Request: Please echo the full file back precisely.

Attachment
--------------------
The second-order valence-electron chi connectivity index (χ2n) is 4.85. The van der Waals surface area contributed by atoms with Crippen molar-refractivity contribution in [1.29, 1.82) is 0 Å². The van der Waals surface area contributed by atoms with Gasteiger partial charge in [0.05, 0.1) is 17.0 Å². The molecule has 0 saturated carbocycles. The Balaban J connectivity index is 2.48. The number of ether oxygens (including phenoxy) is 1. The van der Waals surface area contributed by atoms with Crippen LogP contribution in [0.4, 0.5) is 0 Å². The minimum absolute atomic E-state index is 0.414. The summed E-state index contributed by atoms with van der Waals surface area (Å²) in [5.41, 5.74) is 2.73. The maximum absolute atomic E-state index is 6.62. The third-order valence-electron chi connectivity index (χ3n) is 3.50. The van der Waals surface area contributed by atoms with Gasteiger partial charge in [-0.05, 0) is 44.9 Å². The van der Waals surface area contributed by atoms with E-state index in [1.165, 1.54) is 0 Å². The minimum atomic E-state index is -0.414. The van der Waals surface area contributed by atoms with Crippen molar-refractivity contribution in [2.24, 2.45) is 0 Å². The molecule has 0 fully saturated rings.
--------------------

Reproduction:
The second-order valence-electron chi connectivity index (χ2n) is 4.85. The van der Waals surface area contributed by atoms with Crippen molar-refractivity contribution in [1.29, 1.82) is 0 Å². The van der Waals surface area contributed by atoms with Gasteiger partial charge in [0.05, 0.1) is 17.0 Å². The molecule has 0 saturated carbocycles. The Balaban J connectivity index is 2.48. The number of ether oxygens (including phenoxy) is 1. The van der Waals surface area contributed by atoms with Crippen LogP contribution in [0.4, 0.5) is 0 Å². The minimum absolute atomic E-state index is 0.414. The summed E-state index contributed by atoms with van der Waals surface area (Å²) in [5.41, 5.74) is 2.73. The maximum absolute atomic E-state index is 6.62. The third-order valence-electron chi connectivity index (χ3n) is 3.50. The van der Waals surface area contributed by atoms with Gasteiger partial charge in [-0.05, 0) is 44.9 Å². The van der Waals surface area contributed by atoms with E-state index in [1.165, 1.54) is 0 Å². The minimum atomic E-state index is -0.414. The van der Waals surface area contributed by atoms with Crippen molar-refractivity contribution in [2.24, 2.45) is 0 Å². The molecule has 0 fully saturated rings.